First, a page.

GM's recent move to early retire their skilled labor is a great example of labor arbitrage by nation-states. The reason is so they can match labor costs to Mexico for manufacturing a new car in the United States. Remember all of that talk about fixing NAFTA?
General Motors Co (GM.N) said on Monday that it was looking to reduce its payroll by several thousand skilled trade workers at 14 U.S. plants in the first quarter of 2011.
GM has offered $60,000 to skilled trades workers who retire or leave the automaker's payroll by March, said spokesman Chris Lee. The automaker currently has a "a couple thousand" more skilled trade workers than it needs to run its U.S. factories, Lee said.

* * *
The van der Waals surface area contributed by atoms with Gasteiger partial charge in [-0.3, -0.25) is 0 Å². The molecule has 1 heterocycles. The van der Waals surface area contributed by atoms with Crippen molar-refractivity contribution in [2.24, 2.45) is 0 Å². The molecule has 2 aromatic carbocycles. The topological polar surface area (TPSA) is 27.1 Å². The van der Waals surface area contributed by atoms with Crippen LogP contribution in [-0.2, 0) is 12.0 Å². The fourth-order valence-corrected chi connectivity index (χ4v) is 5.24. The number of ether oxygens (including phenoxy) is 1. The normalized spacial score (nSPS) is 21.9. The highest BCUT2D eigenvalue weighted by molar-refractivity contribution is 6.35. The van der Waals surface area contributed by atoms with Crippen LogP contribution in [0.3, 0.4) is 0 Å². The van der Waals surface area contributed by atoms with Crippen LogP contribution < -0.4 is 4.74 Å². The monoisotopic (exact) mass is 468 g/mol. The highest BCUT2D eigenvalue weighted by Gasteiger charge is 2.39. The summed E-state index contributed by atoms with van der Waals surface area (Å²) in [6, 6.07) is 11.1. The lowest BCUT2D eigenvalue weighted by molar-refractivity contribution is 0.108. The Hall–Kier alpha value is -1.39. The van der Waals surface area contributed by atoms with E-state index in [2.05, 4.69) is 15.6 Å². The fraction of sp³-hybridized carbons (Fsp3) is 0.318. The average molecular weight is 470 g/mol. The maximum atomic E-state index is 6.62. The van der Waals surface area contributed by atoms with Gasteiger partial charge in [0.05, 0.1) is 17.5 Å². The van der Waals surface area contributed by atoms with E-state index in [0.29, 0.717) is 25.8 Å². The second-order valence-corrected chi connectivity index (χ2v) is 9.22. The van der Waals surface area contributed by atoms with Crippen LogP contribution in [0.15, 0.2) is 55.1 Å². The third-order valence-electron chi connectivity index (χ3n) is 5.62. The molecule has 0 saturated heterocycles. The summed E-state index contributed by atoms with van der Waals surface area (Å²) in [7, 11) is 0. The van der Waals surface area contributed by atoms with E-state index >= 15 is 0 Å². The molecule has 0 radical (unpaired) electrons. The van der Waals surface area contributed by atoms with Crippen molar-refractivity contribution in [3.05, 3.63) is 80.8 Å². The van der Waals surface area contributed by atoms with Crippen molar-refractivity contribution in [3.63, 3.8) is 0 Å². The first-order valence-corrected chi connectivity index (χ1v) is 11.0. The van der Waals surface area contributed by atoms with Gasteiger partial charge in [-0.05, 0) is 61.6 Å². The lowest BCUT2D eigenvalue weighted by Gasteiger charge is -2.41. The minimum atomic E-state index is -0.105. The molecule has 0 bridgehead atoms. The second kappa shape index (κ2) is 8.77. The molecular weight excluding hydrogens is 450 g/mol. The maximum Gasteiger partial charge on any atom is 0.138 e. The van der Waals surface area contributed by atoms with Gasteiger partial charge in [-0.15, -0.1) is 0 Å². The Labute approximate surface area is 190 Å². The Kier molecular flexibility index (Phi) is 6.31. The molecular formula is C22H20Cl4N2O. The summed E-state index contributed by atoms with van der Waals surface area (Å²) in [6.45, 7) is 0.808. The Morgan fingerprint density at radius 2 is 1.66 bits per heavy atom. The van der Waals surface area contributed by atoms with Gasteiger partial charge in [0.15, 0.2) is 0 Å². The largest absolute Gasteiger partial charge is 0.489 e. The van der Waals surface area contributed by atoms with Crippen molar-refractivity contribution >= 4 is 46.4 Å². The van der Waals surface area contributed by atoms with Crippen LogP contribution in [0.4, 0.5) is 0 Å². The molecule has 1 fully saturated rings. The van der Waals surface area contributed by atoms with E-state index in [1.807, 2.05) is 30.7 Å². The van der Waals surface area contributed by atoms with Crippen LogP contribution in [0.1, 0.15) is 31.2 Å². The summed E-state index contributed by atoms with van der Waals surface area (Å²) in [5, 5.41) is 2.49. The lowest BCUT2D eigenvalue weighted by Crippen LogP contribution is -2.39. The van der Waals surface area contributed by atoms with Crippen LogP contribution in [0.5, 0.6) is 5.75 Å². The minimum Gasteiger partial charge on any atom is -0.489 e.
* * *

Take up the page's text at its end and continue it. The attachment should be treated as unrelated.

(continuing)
The buyouts and early retirement offers were made to United Auto Workers union-represented workers in 14 U.S. plants, including the Orion, Michigan, assembly plant.
That plant will build the new Chevrolet Sonic under a cost-cutting agreement negotiated by the UAW and intended to allow GM to build the small car in the United States rather than import it from a lower-cost market like Mexico.